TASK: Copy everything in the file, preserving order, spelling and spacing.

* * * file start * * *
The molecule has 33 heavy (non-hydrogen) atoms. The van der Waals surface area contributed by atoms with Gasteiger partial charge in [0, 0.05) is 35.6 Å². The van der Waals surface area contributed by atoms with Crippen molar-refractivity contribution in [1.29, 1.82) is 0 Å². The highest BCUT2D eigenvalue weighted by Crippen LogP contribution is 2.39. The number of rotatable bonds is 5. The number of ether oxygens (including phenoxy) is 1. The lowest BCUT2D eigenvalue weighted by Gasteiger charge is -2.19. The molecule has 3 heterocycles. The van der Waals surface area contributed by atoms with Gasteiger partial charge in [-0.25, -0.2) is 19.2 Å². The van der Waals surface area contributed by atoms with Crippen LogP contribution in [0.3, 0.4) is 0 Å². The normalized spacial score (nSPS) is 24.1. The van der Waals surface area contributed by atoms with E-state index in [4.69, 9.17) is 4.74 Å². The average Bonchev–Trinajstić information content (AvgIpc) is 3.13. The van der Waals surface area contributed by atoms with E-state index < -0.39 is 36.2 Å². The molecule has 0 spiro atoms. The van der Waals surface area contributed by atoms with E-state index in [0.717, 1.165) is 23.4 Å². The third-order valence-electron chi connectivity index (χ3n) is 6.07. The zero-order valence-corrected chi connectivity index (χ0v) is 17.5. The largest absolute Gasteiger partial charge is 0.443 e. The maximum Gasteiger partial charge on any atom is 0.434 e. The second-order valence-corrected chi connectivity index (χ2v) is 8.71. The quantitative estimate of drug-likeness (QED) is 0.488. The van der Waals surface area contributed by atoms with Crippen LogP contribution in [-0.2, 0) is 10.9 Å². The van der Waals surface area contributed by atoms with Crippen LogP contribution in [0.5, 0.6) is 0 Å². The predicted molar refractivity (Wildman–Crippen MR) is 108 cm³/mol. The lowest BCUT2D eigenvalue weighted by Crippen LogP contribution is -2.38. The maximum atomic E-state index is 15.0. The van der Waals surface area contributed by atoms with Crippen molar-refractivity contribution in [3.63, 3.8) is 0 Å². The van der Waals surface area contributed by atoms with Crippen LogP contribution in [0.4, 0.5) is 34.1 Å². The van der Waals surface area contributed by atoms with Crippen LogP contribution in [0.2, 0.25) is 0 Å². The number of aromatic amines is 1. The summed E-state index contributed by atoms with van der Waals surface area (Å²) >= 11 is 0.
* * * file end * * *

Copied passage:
The molecule has 33 heavy (non-hydrogen) atoms. The van der Waals surface area contributed by atoms with Gasteiger partial charge in [0, 0.05) is 35.6 Å². The van der Waals surface area contributed by atoms with Crippen molar-refractivity contribution in [1.29, 1.82) is 0 Å². The highest BCUT2D eigenvalue weighted by Crippen LogP contribution is 2.39. The number of rotatable bonds is 5. The number of ether oxygens (including phenoxy) is 1. The lowest BCUT2D eigenvalue weighted by Gasteiger charge is -2.19. The molecule has 3 heterocycles. The van der Waals surface area contributed by atoms with Gasteiger partial charge in [-0.25, -0.2) is 19.2 Å². The van der Waals surface area contributed by atoms with Crippen LogP contribution in [0.3, 0.4) is 0 Å². The normalized spacial score (nSPS) is 24.1. The van der Waals surface area contributed by atoms with E-state index in [4.69, 9.17) is 4.74 Å². The average Bonchev–Trinajstić information content (AvgIpc) is 3.13. The van der Waals surface area contributed by atoms with E-state index < -0.39 is 36.2 Å². The molecule has 0 spiro atoms. The van der Waals surface area contributed by atoms with E-state index in [0.717, 1.165) is 23.4 Å². The third-order valence-electron chi connectivity index (χ3n) is 6.07. The zero-order valence-corrected chi connectivity index (χ0v) is 17.5. The largest absolute Gasteiger partial charge is 0.443 e. The maximum Gasteiger partial charge on any atom is 0.434 e. The second-order valence-corrected chi connectivity index (χ2v) is 8.71. The quantitative estimate of drug-likeness (QED) is 0.488. The van der Waals surface area contributed by atoms with Crippen LogP contribution in [-0.2, 0) is 10.9 Å². The van der Waals surface area contributed by atoms with Crippen LogP contribution in [0.5, 0.6) is 0 Å². The predicted molar refractivity (Wildman–Crippen MR) is 108 cm³/mol. The lowest BCUT2D eigenvalue weighted by Crippen LogP contribution is -2.38. The maximum atomic E-state index is 15.0. The van der Waals surface area contributed by atoms with Crippen molar-refractivity contribution in [3.63, 3.8) is 0 Å². The van der Waals surface area contributed by atoms with Crippen LogP contribution in [0.4, 0.5) is 34.1 Å². The van der Waals surface area contributed by atoms with Crippen LogP contribution in [0.2, 0.25) is 0 Å². The number of aromatic amines is 1. The summed E-state index contributed by atoms with van der Waals surface area (Å²) >= 11 is 0.